I remember the sound.
I was 11. My family had finished getting our house remodeled a few years earlier. The carpets, windows, furniture, everything had an aura of opulence, like the objects themselves wanted to be pictures from one of those heavy catalogs, which could tilt your mailbox into the earth’s core. It was the January cold of a typical Minnesota winter. The outside world had this biting lucidity to it, like the air was so sharpened by the arctic edge, it could freeze the blood in your body before it knew where to go. This level of cold was scary. It made everyone rethink priorities. The world shutdown to it, like a servant bowing to an emperor.
It took me forever to sleep in my own room as a little boy. Every monster, abomination, ghoul, goblin, creature, zombie, alien, vampire, gnome, critter, and horror from popular culture was lurking there. A whole collage of nightmares leering over my bed like a choir, whispering sweet little possibilities for every lost sound in the nighttime deep.
At first the noise was distant in my head at I listened beneath the blankets, afraid to move, thinking whatever shadow was hunting me might forget I’m there. It was a grinding sound. A crunching of something jagged being swiped against the house, brushing the very walls and floor beneath my feet. It was like a haunted forest had sprouted up in the basement, and was fluttering against the floorboards. Eventually, the scratching would reach such an intensity, I’d jump out of bed and run down the long hallway to my parent’s room. They’d get up. Listen to the quiet imagery of my room, then say:
“It was just the house settling.”
“You need to stop watching those scary movies.”
“Could’ve been the wind.”
“We don’t hear anything.”
“Just get over it.”
For three nights during this vault of frigid air, I would hear the scrapping sound around 2 a.m. Every time, I would hope that it wouldn’t return. Maybe trying to worm and crawl through the Sheetrock was too hard for the monster. Maybe it lived off fear and sweat from children, but didn’t actually need to consume them.
Even as a child, constant fear weighs you thin.
On the fourth night, when the scratching started to rise, I crawled out of my bed timidly, with a Nerf gun and flashlight for protection. If I shot the monster in the eye with a dark gun, I might be able to get away. I walked out to our back family room, which had a sheet of huge windows hanging over the round backyard. On the edge of this glass wall was a back porch with doors overlooking the patio. The deck was high up, with a set of wooden stairs leading down into the darkness. At this time of night and season, it might as well be oblivion.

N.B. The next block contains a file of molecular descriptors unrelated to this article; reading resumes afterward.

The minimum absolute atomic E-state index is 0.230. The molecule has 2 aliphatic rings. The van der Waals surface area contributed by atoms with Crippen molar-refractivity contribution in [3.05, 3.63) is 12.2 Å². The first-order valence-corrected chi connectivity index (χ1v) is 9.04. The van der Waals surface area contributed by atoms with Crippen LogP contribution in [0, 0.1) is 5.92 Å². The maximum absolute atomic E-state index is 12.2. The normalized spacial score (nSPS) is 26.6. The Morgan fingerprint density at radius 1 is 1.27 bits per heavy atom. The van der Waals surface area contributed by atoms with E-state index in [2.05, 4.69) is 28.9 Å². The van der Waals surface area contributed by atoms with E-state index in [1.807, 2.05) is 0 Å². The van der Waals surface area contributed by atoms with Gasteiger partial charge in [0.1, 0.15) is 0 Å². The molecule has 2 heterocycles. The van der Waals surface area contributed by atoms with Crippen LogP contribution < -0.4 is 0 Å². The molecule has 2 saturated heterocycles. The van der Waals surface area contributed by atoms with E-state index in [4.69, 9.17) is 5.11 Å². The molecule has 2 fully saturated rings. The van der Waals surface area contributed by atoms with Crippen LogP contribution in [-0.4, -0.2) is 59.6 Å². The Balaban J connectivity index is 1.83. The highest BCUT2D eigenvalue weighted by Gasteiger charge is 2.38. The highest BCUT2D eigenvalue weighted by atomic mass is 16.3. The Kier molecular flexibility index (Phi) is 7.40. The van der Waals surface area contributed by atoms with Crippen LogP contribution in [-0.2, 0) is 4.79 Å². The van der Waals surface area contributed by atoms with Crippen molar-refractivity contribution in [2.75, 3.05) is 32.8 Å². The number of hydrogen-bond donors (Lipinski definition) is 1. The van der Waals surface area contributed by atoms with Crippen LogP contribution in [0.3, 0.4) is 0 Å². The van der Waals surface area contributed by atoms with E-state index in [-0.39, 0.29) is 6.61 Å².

Moving at night so timidly with my toy and flashlight, I felt like I was marching through a level in a first-person shooter. I was so scared I was outside of myself, and anything familiar became a caricature to me, even my very vision of the night. The living room was quiet, pristine, and shaped like a photograph. The couches, pictures, all seemed permanent and unreal when I scooted by them one shaky foot at a time.
When I reached the windows overlooking over the yard, I couldn’t get too close to them because my breath would spray frost up like a hand-print. The white backyard was glowing against the blue skin of winter moonlight and trees. The branches looked so dark and frenzied in the gloom, it seemed like someone had sketched them along the snow.
It was hard to stand at the patio door looking out into the night. A furnace fan clicked on in the background, making me jump and clank my Nerf gun into the window. The cold-stretched glass thundered back at me.
That’s when it moved, the scrapping beneath my bed.
A buck, old, grey, and wearing a crown of what seemed like a thousand antlers, stepped away from the house. He had been against a bit of siding right beneath my bedroom. He looked ancient. He had a mane of old fur on his chest, which looked like some sort of artifact equipped to him in a Role Playing Game. He shook himself against the spread of starlight sky and tree-shadows. A puff of air blew out of his nostrils like a train from an old western. It stayed on the air with a hint of dominion. Then, in two quick gallops, the buck was gone. It was like I’d awoken some sort of forest king, who in the cold had become bored with his own frailty, and wandered towards the walls beneath my room.
My family said the buck was just trying to keep warm. He was soaking up the heat from our sealed house of fossil-fueled warmth.
No matter how many walls and boxes we forge to glow in the dark like little toy villages. No matter how many energies we capture to scare the elements away. And no matter how tightly the weather-proofing is around your window seal, the wild is just a few scrapes away.